With their debut album Nothing Happens, released March 22, Wallows encapsulates the melancholy and whirlwind of youth while making it sound almost fun.
The three-piece band consists of Braeden Lemasters on guitar and vocals, drummer Cole Preston and Dylan Minnette of “13 Reasons Why,” who also plays guitar while sharing vocals with Lemasters. Minnette collaborated with his bandmates over the course of a decade for performances at South by Southwest and their EP Spring.
In their most recent work, the band tackles concepts of loneliness, anxiety and heartbreak while pairing them with indie rock instrumentation. Wallows takes the indie rock genre, which is famed for exaggerating flashiness and prioritizing aestheticism, to create an album that is equal parts lyricism and music. It’s dreamy and wistful without sounding like it belongs in a trendy department store playlist. Rather, Nothing Happens sounds cinematic without sacrificing substance.
A key highlight of Nothing Happens rests with the transitions between each track on the album. Almost every song flows into each other to help establish unity within the work. Each song is able to lead effortlessly into the next without losing critical momentum. Opening songs “Only Friend” and “Treacherous Doctor” are the first tracks that display the seamless transitions characteristic of Nothing Happens.
The album also features the combination of vocals between Minette and Lemasters. Certain tracks only utilize one voice as the lead, but others use each voice relatively equally. This fluctuation makes certain moments of the album feel at times confusing. It also slightly weakens the momentum set up by the fluid transitions between songs. However, both Minette and Lemasters give voice to existential lyrics while Preston accompanies with high-energy instrumental, so the band is still able to develop a poignant yet powerful atmosphere.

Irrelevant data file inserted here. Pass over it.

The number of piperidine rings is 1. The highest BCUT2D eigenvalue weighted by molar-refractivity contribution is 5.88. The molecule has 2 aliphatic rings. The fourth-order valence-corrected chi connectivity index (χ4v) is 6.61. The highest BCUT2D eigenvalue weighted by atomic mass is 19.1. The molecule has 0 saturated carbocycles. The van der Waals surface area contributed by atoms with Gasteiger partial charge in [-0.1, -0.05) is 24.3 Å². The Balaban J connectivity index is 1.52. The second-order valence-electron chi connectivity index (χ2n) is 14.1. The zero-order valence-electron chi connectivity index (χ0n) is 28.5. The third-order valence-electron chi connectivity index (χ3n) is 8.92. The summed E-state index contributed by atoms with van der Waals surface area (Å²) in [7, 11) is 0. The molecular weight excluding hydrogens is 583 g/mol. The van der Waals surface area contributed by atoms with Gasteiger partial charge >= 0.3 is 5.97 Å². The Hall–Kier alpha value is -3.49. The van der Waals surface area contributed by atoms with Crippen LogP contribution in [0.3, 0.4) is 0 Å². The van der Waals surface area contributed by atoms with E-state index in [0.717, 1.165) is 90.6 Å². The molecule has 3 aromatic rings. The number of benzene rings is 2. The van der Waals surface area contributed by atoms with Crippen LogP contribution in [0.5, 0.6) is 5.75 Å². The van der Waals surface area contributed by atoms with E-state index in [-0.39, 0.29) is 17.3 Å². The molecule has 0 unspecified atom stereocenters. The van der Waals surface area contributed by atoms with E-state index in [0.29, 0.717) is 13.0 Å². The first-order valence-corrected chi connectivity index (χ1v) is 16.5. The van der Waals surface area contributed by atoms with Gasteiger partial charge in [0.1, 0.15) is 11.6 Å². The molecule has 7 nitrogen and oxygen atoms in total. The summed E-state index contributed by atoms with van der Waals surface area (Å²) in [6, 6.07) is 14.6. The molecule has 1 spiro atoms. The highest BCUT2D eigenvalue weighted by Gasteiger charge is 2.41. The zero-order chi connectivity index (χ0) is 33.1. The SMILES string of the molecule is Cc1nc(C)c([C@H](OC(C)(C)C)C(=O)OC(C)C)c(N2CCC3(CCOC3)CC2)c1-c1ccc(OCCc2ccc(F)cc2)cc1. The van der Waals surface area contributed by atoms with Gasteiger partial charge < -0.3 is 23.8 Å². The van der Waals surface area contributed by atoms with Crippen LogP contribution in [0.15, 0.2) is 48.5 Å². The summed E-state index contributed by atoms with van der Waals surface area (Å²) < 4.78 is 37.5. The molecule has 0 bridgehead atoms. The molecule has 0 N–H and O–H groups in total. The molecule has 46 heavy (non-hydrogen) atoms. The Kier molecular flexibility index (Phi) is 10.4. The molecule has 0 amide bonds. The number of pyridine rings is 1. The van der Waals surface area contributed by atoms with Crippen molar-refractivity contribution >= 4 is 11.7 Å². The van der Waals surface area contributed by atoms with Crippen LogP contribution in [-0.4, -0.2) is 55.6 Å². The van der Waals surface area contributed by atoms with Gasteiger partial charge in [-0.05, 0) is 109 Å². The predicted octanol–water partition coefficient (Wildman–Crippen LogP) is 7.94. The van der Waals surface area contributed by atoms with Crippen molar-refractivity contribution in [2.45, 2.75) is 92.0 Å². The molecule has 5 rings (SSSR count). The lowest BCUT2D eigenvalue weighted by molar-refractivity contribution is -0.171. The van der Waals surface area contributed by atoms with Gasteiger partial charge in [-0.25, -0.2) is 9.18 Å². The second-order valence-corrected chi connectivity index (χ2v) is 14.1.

Tracks “Are You Bored Yet?” and “Scrawny” further develop this atmosphere but also provide a reprieve from the album’s emotional and darker introduction. Both tracks emit a vibe that’s undeniably exciting and dance-y. Specifically, “Scrawny” cuts the heaviness of the album without being a complete departure from the themes of growth and loss. The track’s chorus, “Scrawny motherf----- with a cool hairstyle ... I’m a scrawny motherf----- with a cool hairstyle” enables the band to detail insecurity without making it all consuming.
The closing of Nothing Happens is packed with substance, acting as a culmination of feeling and emitting a sense of realization. The final track “Do Not Wait” pulls the instrumentation back, simplifies the lyrics and combines both elements so that each accentuates the other. With lyrics listing issues that many young adults consider all consuming, the track is a reminder that things will be okay. It acts as the final testament of youth and serves as reassurance that survival is possible even in the midst of turmoil. It’s with this track that the band urges the listener to take their own agency into consideration.
Collectively, what Wallows has produced is an album without an agenda. It’s a body of work that can be listened to in the solitude of a bedroom or in a car with friends. It’s an influx of emotion stemming from the experiences that occur during adolescence and young adult life. But most importantly, Nothing Happens seeks to honestly explain these emotions without masking them.